Building the 'infrastructure' of the mind
12:00 AM, February 15, 2019 / LAST MODIFIED: 05:21 AM, February 15, 2019

Building the 'infrastructure' of the mind

Only independent media can do so

Just as we need the most modern infrastructure for a fast-growing economy so also we need a robust “infrastructure of the mind” to build an advanced knowledge-based society whose fundamental features consists of the ability to differ on the basis of knowledge and think critically on the basis of reason.

Independent journalism becomes a part of this process by being the platform of that crucial public debate that can only take place where freedom of thought and expression is an inalienable right, not in theory, but in practice.

One of my lessons of 28 years of leading The Daily Star, the last 25 of it as its editor and publisher, is that as a polity we have not been able to properly understand the crucial importance of “freedom of thought and expression” and the consequent role and function of dissent in society, where journalism plays the role of a watchdog on a daily basis.

We have been stuck in the mindset that to criticise is to oppose, to disagree is to undermine, and to do both in public is to act as an enemy. And hence as journalism's primary role is to present all sides to every story, especially the side that challenges or debunks the official version, we are often looked upon as the “enemy”.

This outlook has created a wall of suspicion and antagonism between the independent media and the government. This misunderstanding -- some of it deliberate and unthinking and most of it knee-jerk -- has unfortunately resulted in a dysfunctional relationship between the government and the independent press. This in turn has resulted in the adoption of several laws in recent past aimed at harnessing the press and preventing it from playing the role that it was precisely meant to, which in my view, is suicidal. In reality, a harnessed media inevitably results in diminished democracy.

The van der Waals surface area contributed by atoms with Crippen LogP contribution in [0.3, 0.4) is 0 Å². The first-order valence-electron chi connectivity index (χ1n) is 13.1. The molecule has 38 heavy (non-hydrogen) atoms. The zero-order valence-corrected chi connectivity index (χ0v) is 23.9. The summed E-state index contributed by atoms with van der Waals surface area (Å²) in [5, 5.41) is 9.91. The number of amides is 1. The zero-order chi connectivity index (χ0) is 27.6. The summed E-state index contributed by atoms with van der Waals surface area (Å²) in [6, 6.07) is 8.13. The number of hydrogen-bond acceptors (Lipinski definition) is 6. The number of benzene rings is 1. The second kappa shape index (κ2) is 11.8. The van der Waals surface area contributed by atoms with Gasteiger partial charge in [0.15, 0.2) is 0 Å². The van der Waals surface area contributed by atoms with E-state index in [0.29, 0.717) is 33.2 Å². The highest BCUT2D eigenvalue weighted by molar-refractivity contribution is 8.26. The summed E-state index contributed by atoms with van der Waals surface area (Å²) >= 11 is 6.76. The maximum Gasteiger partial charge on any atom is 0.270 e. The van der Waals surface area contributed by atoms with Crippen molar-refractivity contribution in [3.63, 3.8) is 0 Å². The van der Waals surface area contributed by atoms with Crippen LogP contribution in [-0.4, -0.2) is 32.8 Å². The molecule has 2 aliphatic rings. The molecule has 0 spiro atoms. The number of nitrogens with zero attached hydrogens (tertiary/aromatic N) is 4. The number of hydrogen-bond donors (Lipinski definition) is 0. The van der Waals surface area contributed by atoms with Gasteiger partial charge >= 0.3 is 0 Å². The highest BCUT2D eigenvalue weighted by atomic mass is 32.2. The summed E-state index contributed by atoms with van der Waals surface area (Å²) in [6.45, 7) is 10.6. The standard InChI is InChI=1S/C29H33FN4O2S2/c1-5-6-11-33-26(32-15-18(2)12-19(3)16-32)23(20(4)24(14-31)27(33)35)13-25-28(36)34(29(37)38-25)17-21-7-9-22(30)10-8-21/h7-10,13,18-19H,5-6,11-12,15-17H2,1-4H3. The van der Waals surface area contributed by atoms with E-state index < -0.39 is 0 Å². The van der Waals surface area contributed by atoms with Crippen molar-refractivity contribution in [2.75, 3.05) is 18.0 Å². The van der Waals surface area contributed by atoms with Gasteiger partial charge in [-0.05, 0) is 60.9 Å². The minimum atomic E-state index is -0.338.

On the occasion of the 28th anniversary of this paper, I could not have a greater wish than to plead for the restoration of that space that permits journalism to flourish in all its aspects and not just be cheerleaders.

This I do so in full awareness that what Bangladesh needs today is a robust media that can publish and broadcast all sides of a story without the constant fear of falling on the wrong side of unjust “laws”.

As Bangladesh moves ahead and the world looks upon us with incredulity and as we move up the ladder of development, we need to build not only the roads and bridges on the land, we also need to develop the “infrastructure of the mind”.

The most critical ingredient of developing the mind is the capacity for critical thinking whose soul is “questioning”. Only by asking the critical questions can we get the most urgently needed answers. While philosophers, scientists, social reformers raised questions that changed our civilisations, independent journalism raises questions that bring to light the everyday plights and distortions that help the judiciary to dispense justice, parliament to make appropriate laws and the government to ensure good governance.

As The Daily Star embarks on its journey into the future we face some daunting and some very exciting challenges. The daunting ones concern the future of print media and the exciting ones are in the realm of the digital. The global trend has been the decline of the circulation of newspapers. With the spread of the internet, more and more readers and viewers are receiving their news from online. However, the good news is that till now countering the global trends, print media in South Asia has not only held steady, as in Bangladesh, Sri Lanka and Pakistan, it has actually seen a rise in Indian newspaper circulation.

 Just as “Digital Bangladesh” is an emerging reality so is the coming of the digital media and we in The Daily Star are taking the necessary steps so that we can serve our readers better and in multi-platforms -- print, online, multimedia and mobile.

Howsoever the realities of the future changes, one thing will remain constant. Print media, in all its multi-platform versions, will only survive if we have readership. Thus serving our readers better will be, as it has been, the main focus of The Daily Star. This we re-pledge, while profusely thanking our readers for patronising us for nearly three decades. Thank you.

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